x Abu Dhabi, UAESunday 21 January 2018

Rugby round-up: Substance over style for Wallabies

Winger Horne denies team are averse to drop goals after their draw against the All Blacks.

Rob Horne, in yellow, said drop goals are still a part of Australia’s attacking strategy. William West / AFP
Rob Horne, in yellow, said drop goals are still a part of Australia’s attacking strategy. William West / AFP

SYDNEY // Drop goals remain a part of Australia’s attacking armoury despite their failure to take the option in the dying minutes of last weekend’s draw with the All Blacks, winger Rob Horne said on Monday.

Australia drew 12-12 with New Zealand in a tight, try-less encounter played out in a Sydney rainstorm on Saturday, coming up short of a famous victory to start the Rugby Championship despite having an extra man for most of the last 10 minutes.

Presented with a late attacking scrum close to the position where England’s Jonny Wilkinson dropped a goal to win England the 2003 World Cup, many expected to see replacement fly-half Bernard Foley drop back into the pocket.

The Wallabies, however, kept the ball in hand looking for a penalty but lost possession when they themselves were penalised at the next breakdown – the chance of a first win over the world champions in three years gone.

It was an echo of the 18-18 draw in Brisbane in 2012 – the last time Australia got any kind of result against the All Blacks – when Kurtley Beale spurned the chance to kick at goal from open play in the last few minutes.

The Wallabies have benefited from drop goals in the past, most notably when Stephen Larkham dropped a 48-metre bomb to beat South Africa in extra time in the 1999 World Cup semi-final.

It appears to be a dying art Down Under, though, and Australian teams scored only two drop goals in the entire Super Rugby competition this year, compared to 18 successful attempts for South African teams.

Asked whether Australian rugby players now had an inbuilt cultural disdain for the three points from open play, Horne said he thought not. I know heading into that last scrum, Bernard was talking to us about setting it up so it definitely was in the minds of the guys,” he said. “We’re trying to win games, we’re not trying to make any philosophical statements. Of course we want to score tries, but if it came down to that, then it comes down to that. It’s not the first thing we want to go to, that’s not how we play, but as a last-minute option, certainly.”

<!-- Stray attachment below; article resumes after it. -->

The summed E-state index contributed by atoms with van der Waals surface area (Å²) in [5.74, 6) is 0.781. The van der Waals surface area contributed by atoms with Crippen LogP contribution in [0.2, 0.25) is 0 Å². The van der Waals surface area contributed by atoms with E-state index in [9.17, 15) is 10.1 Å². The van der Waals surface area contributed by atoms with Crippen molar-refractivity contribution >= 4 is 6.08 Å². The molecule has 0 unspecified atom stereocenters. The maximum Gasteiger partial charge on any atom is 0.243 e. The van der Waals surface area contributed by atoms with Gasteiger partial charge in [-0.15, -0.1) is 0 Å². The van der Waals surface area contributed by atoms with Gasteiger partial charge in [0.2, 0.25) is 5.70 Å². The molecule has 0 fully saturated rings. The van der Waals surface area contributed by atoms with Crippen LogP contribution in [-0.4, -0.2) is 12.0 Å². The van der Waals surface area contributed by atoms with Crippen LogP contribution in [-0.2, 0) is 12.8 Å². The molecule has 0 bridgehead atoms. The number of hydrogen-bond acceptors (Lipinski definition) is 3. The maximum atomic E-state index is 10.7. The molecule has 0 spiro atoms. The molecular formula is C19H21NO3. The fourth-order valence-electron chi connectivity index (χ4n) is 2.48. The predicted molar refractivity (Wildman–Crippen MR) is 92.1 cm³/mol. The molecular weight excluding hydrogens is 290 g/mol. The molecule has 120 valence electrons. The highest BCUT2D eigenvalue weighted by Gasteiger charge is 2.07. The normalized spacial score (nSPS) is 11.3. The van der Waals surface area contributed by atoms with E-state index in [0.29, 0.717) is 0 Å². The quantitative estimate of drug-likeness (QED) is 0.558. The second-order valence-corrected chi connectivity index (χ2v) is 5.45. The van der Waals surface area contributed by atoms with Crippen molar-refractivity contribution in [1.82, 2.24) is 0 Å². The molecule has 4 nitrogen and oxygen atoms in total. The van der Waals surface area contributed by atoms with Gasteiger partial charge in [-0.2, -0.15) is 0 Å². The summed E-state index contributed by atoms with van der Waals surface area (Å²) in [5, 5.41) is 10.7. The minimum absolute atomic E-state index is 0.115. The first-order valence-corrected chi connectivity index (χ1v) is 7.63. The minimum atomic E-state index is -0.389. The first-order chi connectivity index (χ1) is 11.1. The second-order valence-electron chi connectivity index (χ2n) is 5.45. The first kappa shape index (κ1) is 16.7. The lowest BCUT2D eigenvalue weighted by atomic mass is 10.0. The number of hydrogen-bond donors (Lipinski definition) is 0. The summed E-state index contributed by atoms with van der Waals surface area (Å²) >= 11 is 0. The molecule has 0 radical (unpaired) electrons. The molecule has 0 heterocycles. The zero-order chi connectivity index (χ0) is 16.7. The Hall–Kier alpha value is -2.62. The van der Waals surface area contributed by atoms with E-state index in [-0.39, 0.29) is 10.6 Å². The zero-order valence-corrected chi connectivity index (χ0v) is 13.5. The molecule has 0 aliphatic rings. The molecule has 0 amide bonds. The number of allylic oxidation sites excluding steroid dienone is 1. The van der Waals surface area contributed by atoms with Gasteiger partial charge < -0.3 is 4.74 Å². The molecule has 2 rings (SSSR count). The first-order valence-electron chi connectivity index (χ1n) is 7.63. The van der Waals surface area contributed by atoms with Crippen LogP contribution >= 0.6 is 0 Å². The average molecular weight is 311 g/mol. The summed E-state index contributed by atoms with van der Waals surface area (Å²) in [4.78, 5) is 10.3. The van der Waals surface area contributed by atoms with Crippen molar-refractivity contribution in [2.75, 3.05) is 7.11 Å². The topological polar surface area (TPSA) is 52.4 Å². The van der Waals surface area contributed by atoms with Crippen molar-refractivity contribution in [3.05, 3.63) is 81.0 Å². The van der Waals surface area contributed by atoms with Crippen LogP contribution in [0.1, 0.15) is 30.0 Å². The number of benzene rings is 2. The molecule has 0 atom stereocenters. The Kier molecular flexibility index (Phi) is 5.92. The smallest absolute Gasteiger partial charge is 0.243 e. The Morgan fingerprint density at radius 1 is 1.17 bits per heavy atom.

The draw left a “strange” atmosphere in the Australian dressing room, Horne said, and they go to Auckland on the weekend still needing to win both of the remaining matches against the All Blacks this year to win back the Bledisloe Cup. The long-range forecast indicates that they might not have to deal with another rainy night but, whatever the weather brings, Australia will try to beat the All Blacks at Eden Park for the first time since 1986 by scoring tries.

“They deserve a lot of respect and how they play the game dictates how you play the game,” Horne said. “So as much as we can play our style and play the Australian way – we feel like we can score a lot of tries – moving forward in this competition, that’s how we’re going to be successful.

“Because the All Blacks, the Springboks and Pumas have a lot of strikepower out wide and if you are not scoring tries then you are not winning.”

IRB buoyed by the response women’s tournament got in France

World rugby union’s governing body, the IRB, has vowed to do “everything” to grow the women’s game after a highly successful World Cup won by England.

The tournament captured the imagination of a French public, who tuned in to the matches in their millions on television and came in their thousands to grounds to watch matches live. Such fervour in a country known for particularly fickle fans has been a major boost for the International Rugby Board (IRB) as it looks ahead to the Rio Olympics in 2016 when men’s and women’s rugby sevens will make their debut.

“The fact that so many spectators have come to watch, as well as record television audiences at home, is a testament to the quality of rugby that has been on display,” IRB president Bernard Lapasset said after watching England beat Canada 21-9 in Sunday’s final.

“The women’s game is certainly on the up and we will be doing everything we can at the IRB to make sure that upward trend continues.”

Lapasset heaped praise on the final day of competition, with France finishing third after outgunning Ireland 25-18 at Stade Jean Bouin, the western Parisian home of Top 14 club Stade Francais, before England took centre stage.

“What an amazing way to finish an amazing women’s Rugby World Cup,” the Frenchman said.

“The TV and media coverage, the atmosphere at the matches and the way that this tournament has captured the public’s imagination has been remarkable.

“I send my congratulations to England who played so well, but also to Canada who won so many fans here during this World Cup.”


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